Friday, October 16, 2015

New York Comic Con 2015: Day Four and Final: The Mighty Quinn!


Sunday saw an IDW “kids comics” panel, featuring Disney comics editor Sarah Gaydos, artist Derek Charm, and others.  Turtles and Ponies tended to dominate.  But there was a least a little love for Disney. 



My favorite moment of the con, to digress, was autographing (along with David) a copy of the first UNCLE SCROOGE Trade Paperback for a mother and son!  



Also did the same on Day One, for a young lady dressed as Jose Carioca!  Though that was the DONALD DUCK Trade Paperback, in which none of my work appeared.  Still honored to do so.  

Before the panel I saw this comic for sale at cover price.  I had to get it. 


Captain Strong was the “Popeye Tribute Character” who appeared in various Superman comics in the ‘70s and '80s, such as the one directly below, that the Harley cover tributes, and this later one. 


On line for the panel, I discovered that the Captain Strong story was (surprise, surprise) concluded in the next issue – so I got that one as well.  And, because I enjoyed the HARLEY QUINN ROAD TRIP SPECIAL the day before (I TOLD YOU to remember this!), snagged a few other HARLEY QUINN issues at cover price. 


Before the afternoon was over, I had all 20 issues of the current HARLEY QUINN series, the ZERO issue and a few more specials.  I’ve always loved the character – and now that my tastes in current DC Comics series has shifted almost completely toward the humorous ones – and away from the ever-changing, continuity-heavy ones – this was a natural.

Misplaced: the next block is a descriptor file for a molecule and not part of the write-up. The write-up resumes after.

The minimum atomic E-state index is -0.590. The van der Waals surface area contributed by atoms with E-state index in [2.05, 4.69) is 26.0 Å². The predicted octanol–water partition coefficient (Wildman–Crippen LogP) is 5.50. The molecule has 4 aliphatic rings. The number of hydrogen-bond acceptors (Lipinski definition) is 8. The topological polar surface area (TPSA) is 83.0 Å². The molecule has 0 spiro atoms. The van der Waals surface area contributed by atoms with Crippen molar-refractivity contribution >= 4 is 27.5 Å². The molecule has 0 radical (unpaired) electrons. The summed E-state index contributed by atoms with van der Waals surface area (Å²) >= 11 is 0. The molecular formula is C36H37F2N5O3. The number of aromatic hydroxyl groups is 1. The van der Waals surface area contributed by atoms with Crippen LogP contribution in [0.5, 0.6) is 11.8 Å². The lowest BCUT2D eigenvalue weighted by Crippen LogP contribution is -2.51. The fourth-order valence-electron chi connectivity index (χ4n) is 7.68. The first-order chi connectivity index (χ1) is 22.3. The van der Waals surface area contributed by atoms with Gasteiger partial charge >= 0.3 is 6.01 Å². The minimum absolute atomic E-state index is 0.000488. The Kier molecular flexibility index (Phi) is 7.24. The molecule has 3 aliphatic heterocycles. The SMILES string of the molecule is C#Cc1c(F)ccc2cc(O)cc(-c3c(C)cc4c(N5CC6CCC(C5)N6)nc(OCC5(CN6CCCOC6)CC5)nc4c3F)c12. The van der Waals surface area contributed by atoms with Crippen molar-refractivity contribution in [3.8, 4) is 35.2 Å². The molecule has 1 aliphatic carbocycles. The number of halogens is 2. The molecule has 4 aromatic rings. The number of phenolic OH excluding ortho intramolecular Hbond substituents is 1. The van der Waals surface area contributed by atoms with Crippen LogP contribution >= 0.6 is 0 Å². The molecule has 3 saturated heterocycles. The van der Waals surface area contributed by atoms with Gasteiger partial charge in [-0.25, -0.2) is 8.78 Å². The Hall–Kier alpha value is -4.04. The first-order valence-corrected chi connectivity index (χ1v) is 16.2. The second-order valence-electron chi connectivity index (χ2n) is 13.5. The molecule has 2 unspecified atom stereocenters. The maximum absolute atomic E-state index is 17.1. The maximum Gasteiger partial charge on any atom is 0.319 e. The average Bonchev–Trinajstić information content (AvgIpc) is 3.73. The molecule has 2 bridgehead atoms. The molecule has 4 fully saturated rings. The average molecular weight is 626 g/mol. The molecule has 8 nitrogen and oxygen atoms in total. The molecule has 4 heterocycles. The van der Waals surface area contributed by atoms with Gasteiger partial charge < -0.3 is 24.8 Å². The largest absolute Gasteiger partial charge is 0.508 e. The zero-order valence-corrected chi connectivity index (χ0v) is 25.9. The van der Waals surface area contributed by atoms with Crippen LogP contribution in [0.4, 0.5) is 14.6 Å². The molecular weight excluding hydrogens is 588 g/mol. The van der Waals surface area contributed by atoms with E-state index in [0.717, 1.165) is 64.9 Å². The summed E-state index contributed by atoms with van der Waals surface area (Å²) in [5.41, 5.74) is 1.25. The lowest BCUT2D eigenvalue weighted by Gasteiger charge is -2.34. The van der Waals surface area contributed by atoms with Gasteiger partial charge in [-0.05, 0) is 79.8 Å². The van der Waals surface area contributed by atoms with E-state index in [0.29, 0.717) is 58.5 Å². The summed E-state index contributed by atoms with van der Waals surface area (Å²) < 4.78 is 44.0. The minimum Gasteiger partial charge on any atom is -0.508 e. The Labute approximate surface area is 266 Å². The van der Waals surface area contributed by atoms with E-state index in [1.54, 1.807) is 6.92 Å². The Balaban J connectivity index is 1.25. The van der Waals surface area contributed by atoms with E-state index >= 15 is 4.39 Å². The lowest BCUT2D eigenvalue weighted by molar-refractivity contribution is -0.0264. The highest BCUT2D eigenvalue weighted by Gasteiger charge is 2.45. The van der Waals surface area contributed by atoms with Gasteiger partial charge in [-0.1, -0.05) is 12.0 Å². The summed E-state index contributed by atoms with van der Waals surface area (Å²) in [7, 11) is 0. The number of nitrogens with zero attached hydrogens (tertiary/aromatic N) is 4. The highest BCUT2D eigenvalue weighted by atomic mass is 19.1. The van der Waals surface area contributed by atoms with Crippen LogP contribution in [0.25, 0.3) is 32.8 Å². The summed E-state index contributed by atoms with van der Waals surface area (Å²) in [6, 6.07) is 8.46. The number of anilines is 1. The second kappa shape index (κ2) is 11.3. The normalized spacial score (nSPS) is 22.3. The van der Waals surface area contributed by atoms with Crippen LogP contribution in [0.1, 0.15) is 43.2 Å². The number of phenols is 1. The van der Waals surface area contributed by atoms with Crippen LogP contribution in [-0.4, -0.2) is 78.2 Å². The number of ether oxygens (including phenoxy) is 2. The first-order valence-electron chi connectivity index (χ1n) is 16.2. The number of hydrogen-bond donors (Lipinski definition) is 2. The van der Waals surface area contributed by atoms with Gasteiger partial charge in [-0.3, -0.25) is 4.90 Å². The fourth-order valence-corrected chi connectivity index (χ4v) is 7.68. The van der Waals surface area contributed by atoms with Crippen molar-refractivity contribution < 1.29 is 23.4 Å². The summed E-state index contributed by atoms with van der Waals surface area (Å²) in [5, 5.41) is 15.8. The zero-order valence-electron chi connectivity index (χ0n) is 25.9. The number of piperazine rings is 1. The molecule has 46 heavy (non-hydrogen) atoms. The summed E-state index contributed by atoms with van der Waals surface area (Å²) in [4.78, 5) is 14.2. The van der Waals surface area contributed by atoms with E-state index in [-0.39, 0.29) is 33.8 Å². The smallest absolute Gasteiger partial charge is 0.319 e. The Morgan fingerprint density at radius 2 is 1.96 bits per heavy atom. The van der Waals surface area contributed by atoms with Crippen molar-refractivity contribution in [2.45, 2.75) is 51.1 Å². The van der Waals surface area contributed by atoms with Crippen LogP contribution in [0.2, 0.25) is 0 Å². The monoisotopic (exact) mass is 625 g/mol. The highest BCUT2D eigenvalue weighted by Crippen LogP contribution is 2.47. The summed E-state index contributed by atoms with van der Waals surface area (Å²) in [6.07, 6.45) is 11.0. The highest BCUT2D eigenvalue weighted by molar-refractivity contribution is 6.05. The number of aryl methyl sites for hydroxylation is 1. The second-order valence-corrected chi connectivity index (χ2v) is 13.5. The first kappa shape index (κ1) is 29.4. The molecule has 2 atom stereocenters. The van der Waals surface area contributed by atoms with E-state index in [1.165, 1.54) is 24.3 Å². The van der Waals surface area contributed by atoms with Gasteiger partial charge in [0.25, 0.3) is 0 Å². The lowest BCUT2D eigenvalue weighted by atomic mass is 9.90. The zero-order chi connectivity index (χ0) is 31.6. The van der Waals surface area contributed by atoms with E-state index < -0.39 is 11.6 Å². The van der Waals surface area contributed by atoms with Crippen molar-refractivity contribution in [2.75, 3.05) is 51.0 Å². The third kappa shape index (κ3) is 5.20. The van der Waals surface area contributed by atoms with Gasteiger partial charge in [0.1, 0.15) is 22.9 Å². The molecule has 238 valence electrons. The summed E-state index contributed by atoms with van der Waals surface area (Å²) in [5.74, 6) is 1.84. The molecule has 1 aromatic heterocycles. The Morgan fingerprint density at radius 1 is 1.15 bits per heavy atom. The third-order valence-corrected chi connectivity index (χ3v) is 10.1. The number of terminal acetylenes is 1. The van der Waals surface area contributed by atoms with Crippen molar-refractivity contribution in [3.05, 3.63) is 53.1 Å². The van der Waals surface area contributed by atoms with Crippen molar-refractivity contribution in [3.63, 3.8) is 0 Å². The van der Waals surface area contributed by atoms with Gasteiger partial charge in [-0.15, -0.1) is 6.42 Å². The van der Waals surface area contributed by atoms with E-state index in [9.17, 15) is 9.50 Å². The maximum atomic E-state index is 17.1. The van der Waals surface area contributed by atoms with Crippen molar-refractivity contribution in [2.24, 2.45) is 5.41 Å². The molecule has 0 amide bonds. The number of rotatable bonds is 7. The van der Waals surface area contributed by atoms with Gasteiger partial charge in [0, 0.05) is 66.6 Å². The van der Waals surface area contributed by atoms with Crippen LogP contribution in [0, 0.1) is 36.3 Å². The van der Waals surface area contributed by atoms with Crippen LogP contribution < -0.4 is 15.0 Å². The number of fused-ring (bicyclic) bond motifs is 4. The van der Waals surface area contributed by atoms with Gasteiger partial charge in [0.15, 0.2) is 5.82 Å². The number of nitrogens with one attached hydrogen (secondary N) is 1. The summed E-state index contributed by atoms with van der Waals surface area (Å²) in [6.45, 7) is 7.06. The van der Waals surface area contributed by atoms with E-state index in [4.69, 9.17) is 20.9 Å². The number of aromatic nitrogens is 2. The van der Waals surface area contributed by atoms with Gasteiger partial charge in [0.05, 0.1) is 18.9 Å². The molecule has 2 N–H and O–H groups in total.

I read and thoroughly enjoyed the ZERO issue, and am presently in the beginning of the # 1 issue.  I've just added HARLEY QUINN to my regular comic shop reserve list.  After all, something’s gotta replace the tragic loss of BATMAN ’66


Hey, Harley's even HERE in 1966! 

Oh, and there must be some serious fan-buzz going on with Harley and Poison Ivy, because I saw this very recent comic selling for as much as 20 bucks!  Glad I got mine at cover price, as a regular SCOOBY-DOO TEAM-UP reserve customer! 



Traveled home and had an early dinner with David Gerstein and Jonathan Gray – and so endeth New York Comic Con 2015!  



9 comments:

Sergio Goncalves said...

I dig the Captain Strong-Harley Quinn cover. I love seeing tributes to older comics, that only true geeks (such as I am fast becoming) can truly appreciate! Though I must say, I don't get the "What the hell is a phone booth?" line. I suppose it's a joke about how technology changes and how kids today don't know about a lot of older, once commonplace technology. But how does Harley Quinn not know what a phone booth is? I mean, she's IN one... Is she that dim-witted? (I'm not at all familiar with her character. I vaguely recall Harley Quinn in "Batman: The Animated Series," and that's the only exposure I've had to Harley Quinn.) Granted, a lot of gags in comics and cartoons don't make logical sense if you stop and think about them (not that they're supposed to make sense). This is especially true of plot devices. Having said that, this gag seems exceptionally weak to me. It'd have been better to not have Harley saying anything! But then, I haven't read this story, so maybe I'm missing something?

Joe Torcivia said...

Sergio:

First, congratulations on “fast becoming a true geek”, and we look forward to the day when you fully catch up with the rest of us around here! :-)

I think you’ve got the right read on the Harley Quinn “phone booth gag” – that being, especially in this age of cell phones and the amazing array of personal communication devices that are commonplace, an old school “phone booth” (though certainly iconic) is not an instantly recognizable sight in “real life” anymore.

This notion goes at least as far back as that magnificent scene in the first Superman movie starring Christopher Reeve in 1978, when Clark Kent (per the audience’s expectations) is ready to change to Superman and we see that public telephones have become “open air”, rather than a personal “booth” enclosure.

The fact that the original ACTION COMICS cover, that HARLEY QUINN # 18 tributes, dates (at least marginally) to a time when the notion of Superman changing inside a phone booth was still a widely accepted character image and convention makes the parody that much sweeter.